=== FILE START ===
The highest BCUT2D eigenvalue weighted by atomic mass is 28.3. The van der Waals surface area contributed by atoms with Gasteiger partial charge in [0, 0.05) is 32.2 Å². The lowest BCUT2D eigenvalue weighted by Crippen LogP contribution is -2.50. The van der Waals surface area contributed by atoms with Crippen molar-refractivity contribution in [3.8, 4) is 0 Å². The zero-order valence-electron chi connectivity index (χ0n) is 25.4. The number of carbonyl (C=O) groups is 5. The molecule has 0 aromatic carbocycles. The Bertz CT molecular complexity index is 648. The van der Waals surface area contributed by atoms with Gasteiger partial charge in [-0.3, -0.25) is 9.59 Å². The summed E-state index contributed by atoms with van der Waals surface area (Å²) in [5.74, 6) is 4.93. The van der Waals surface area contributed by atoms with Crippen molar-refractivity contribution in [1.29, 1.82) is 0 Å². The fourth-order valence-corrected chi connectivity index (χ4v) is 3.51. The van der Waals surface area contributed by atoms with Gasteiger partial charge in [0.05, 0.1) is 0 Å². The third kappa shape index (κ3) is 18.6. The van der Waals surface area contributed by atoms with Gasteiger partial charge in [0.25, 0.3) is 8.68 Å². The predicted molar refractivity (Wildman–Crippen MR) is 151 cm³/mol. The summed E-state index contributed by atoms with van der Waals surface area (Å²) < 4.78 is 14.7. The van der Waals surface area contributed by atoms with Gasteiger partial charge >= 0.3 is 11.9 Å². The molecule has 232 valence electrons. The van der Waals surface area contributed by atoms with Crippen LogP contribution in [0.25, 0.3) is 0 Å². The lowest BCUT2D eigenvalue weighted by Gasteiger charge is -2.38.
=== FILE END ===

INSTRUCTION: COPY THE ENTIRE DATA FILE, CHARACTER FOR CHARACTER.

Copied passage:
The highest BCUT2D eigenvalue weighted by atomic mass is 28.3. The van der Waals surface area contributed by atoms with Gasteiger partial charge in [0, 0.05) is 32.2 Å². The lowest BCUT2D eigenvalue weighted by Crippen LogP contribution is -2.50. The van der Waals surface area contributed by atoms with Crippen molar-refractivity contribution in [3.8, 4) is 0 Å². The zero-order valence-electron chi connectivity index (χ0n) is 25.4. The number of carbonyl (C=O) groups is 5. The molecule has 0 aromatic carbocycles. The Bertz CT molecular complexity index is 648. The van der Waals surface area contributed by atoms with Gasteiger partial charge in [-0.3, -0.25) is 9.59 Å². The summed E-state index contributed by atoms with van der Waals surface area (Å²) in [5.74, 6) is 4.93. The van der Waals surface area contributed by atoms with Crippen molar-refractivity contribution in [1.29, 1.82) is 0 Å². The fourth-order valence-corrected chi connectivity index (χ4v) is 3.51. The van der Waals surface area contributed by atoms with Gasteiger partial charge in [0.05, 0.1) is 0 Å². The third kappa shape index (κ3) is 18.6. The van der Waals surface area contributed by atoms with Gasteiger partial charge in [0.25, 0.3) is 8.68 Å². The predicted molar refractivity (Wildman–Crippen MR) is 151 cm³/mol. The summed E-state index contributed by atoms with van der Waals surface area (Å²) < 4.78 is 14.7. The van der Waals surface area contributed by atoms with Gasteiger partial charge >= 0.3 is 11.9 Å². The molecule has 232 valence electrons. The van der Waals surface area contributed by atoms with Crippen LogP contribution in [0.25, 0.3) is 0 Å². The lowest BCUT2D eigenvalue weighted by Gasteiger charge is -2.38.